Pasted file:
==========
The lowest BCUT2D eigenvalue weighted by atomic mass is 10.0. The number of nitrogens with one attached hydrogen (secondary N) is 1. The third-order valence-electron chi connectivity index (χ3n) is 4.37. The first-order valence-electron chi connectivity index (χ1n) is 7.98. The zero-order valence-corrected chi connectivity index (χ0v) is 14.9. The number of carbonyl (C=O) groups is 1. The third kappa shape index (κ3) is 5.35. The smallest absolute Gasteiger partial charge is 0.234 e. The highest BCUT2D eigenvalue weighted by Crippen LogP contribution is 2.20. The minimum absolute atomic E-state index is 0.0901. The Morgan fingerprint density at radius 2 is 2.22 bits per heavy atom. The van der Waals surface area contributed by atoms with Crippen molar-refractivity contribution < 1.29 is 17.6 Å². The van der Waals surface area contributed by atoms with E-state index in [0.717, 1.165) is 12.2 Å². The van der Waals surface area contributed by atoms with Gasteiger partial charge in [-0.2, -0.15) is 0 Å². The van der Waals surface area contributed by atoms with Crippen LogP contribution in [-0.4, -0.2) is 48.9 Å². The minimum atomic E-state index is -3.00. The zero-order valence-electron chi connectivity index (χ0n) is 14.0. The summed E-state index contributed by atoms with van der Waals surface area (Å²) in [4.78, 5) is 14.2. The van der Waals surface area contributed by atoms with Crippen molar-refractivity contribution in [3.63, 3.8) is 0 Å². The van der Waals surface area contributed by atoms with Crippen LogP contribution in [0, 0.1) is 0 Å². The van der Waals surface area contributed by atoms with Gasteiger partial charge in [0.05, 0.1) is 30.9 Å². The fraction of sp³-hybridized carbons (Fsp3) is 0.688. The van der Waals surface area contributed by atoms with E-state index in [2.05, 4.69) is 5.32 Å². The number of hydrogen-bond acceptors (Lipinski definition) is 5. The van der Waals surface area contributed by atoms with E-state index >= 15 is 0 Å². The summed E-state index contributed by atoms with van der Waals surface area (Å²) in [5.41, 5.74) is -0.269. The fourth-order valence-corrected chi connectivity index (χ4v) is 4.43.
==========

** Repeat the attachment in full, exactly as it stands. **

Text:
The lowest BCUT2D eigenvalue weighted by atomic mass is 10.0. The number of nitrogens with one attached hydrogen (secondary N) is 1. The third-order valence-electron chi connectivity index (χ3n) is 4.37. The first-order valence-electron chi connectivity index (χ1n) is 7.98. The zero-order valence-corrected chi connectivity index (χ0v) is 14.9. The number of carbonyl (C=O) groups is 1. The third kappa shape index (κ3) is 5.35. The smallest absolute Gasteiger partial charge is 0.234 e. The highest BCUT2D eigenvalue weighted by Crippen LogP contribution is 2.20. The minimum absolute atomic E-state index is 0.0901. The Morgan fingerprint density at radius 2 is 2.22 bits per heavy atom. The van der Waals surface area contributed by atoms with Crippen molar-refractivity contribution < 1.29 is 17.6 Å². The van der Waals surface area contributed by atoms with E-state index in [0.717, 1.165) is 12.2 Å². The van der Waals surface area contributed by atoms with Gasteiger partial charge in [-0.2, -0.15) is 0 Å². The van der Waals surface area contributed by atoms with Crippen LogP contribution in [-0.4, -0.2) is 48.9 Å². The minimum atomic E-state index is -3.00. The zero-order valence-electron chi connectivity index (χ0n) is 14.0. The summed E-state index contributed by atoms with van der Waals surface area (Å²) in [4.78, 5) is 14.2. The van der Waals surface area contributed by atoms with Crippen molar-refractivity contribution in [3.63, 3.8) is 0 Å². The van der Waals surface area contributed by atoms with Crippen LogP contribution in [0, 0.1) is 0 Å². The van der Waals surface area contributed by atoms with Gasteiger partial charge in [0.05, 0.1) is 30.9 Å². The fraction of sp³-hybridized carbons (Fsp3) is 0.688. The van der Waals surface area contributed by atoms with E-state index in [2.05, 4.69) is 5.32 Å². The number of hydrogen-bond acceptors (Lipinski definition) is 5. The van der Waals surface area contributed by atoms with E-state index >= 15 is 0 Å². The summed E-state index contributed by atoms with van der Waals surface area (Å²) in [5.41, 5.74) is -0.269. The fourth-order valence-corrected chi connectivity index (χ4v) is 4.43.